Figure 2.

(a) The dependence of growth rate G on Λ for d = 2 µm. The effect of concentration dependence on sediment diffusivity is negligible in this study. (b) The dependence of growth rate G on Λ for d = 60 µm with Scp = 0.7, Scs = 700 and ΔΦs = 0.035. The effect of the inertia term in the equilibrium Eulerian approach is negligible in this study.

[30] Similarly, we also examine the importance of the particle inertia. According to the equilibrium Eulerian approximation, the first-order term associated with the particle inertia effect is proportional to the fluid acceleration and the particle Stokes number (the third term on the right-hand side of equation (16)). The largest Stokes number studied in this paper is from the largest particle with diameter d = 60 µm (i.e., typical silt sediment) and the corresponding Stokes number around 0.24. Figure 2b shows the comparison of dimensional growth rate G for a range of Λ by including and excluding the inertial term for d = 60 µm. The growth rates calculated with and without the particle inertia term are very close. Therefore, it can be concluded that the effect of particle inertia on the instability is negligible. The main reasons for the negligible particle inertia effects are due to the small Stokes number and the small fluid acceleration during the initial linear instability development. Therefore, in the rest of the paper, the sediment velocity will be taken to be a simple sum of the local fluid velocity and the settling velocity, where only the first two terms on the right-hand side of equation (16) are retained. It is, however, noted here that if a fully nonlinear 3D simulation were carried out, the particle inertia effect might be more pronounced.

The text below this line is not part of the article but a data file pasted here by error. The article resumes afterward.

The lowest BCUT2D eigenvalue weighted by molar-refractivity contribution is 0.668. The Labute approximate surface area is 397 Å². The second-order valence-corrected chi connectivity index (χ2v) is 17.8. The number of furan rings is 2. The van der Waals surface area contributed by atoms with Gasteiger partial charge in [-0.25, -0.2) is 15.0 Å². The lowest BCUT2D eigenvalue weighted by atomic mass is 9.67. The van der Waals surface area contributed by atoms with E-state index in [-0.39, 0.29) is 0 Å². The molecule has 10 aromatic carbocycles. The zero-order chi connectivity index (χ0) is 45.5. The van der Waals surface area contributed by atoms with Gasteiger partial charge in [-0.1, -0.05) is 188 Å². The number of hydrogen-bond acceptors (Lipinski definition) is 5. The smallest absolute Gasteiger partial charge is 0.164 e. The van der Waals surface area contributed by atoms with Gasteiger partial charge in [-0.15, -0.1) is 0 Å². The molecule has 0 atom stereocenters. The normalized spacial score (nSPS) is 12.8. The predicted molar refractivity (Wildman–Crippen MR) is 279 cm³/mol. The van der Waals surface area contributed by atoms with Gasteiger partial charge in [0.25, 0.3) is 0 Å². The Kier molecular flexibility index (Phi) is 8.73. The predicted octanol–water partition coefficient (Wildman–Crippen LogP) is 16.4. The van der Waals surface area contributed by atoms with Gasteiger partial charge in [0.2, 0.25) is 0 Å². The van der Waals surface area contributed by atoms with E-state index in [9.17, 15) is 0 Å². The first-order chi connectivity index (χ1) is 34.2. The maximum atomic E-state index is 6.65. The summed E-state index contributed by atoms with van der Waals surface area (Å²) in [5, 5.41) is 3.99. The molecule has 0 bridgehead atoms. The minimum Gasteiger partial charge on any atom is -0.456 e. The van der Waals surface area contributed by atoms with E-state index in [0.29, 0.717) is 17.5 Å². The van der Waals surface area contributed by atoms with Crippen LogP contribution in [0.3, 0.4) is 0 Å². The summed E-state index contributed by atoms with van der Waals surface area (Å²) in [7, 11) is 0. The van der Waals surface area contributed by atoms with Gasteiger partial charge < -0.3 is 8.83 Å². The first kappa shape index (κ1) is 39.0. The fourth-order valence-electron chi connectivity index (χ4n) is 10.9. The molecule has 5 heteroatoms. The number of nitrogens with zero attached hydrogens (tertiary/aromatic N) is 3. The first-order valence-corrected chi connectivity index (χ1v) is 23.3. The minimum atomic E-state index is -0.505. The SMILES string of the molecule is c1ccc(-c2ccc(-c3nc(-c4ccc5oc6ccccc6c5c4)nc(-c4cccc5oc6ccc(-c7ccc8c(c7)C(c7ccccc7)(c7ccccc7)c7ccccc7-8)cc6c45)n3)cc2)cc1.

4.2 Convective Sedimentation With ε = 0, δp = δs = H/20

[31] When ε = 0 and δp = δs, the system is initially stably stratified. The vertical gradient of the bulk density is negative dρ/dz < 0 in the entire water column. As sediment particles start to settle downward across the density interface due to the nonzero settling velocity, an unstable density profile is established, which may lead to Rayleigh-Taylor instability [Blanchette et al., 2005; Voltz et al., 2001]. Meanwhile, the double-diffusive mechanism co-exists during the settling process, which can also enhance the particle migration and trigger instabilities. In the limit of very fine sediment particles with very small settling velocity (V0 ∼ 0), the double-diffusive mechanism can be of crucial importance [Parsons and Garcia, 2000; Hoyal et al., 1999b; Chen, 1997]. Since the growth rate and characteristic finger size are distinctly different for double-diffusive and Rayleigh-Taylor instabilities, it is crucial to identify the relative importance of these two mechanisms in this baseline scenario. As we discuss in the next section, depending on the sediment diameter, sediment phase can play either as the slow-diffusing agent or the fast-diffusing agent in a double-diffusive system and the resulting growth rate of convective instability is not a monotonic function of sediment diameter.

4.2.1 Slow-Diffusing Sediment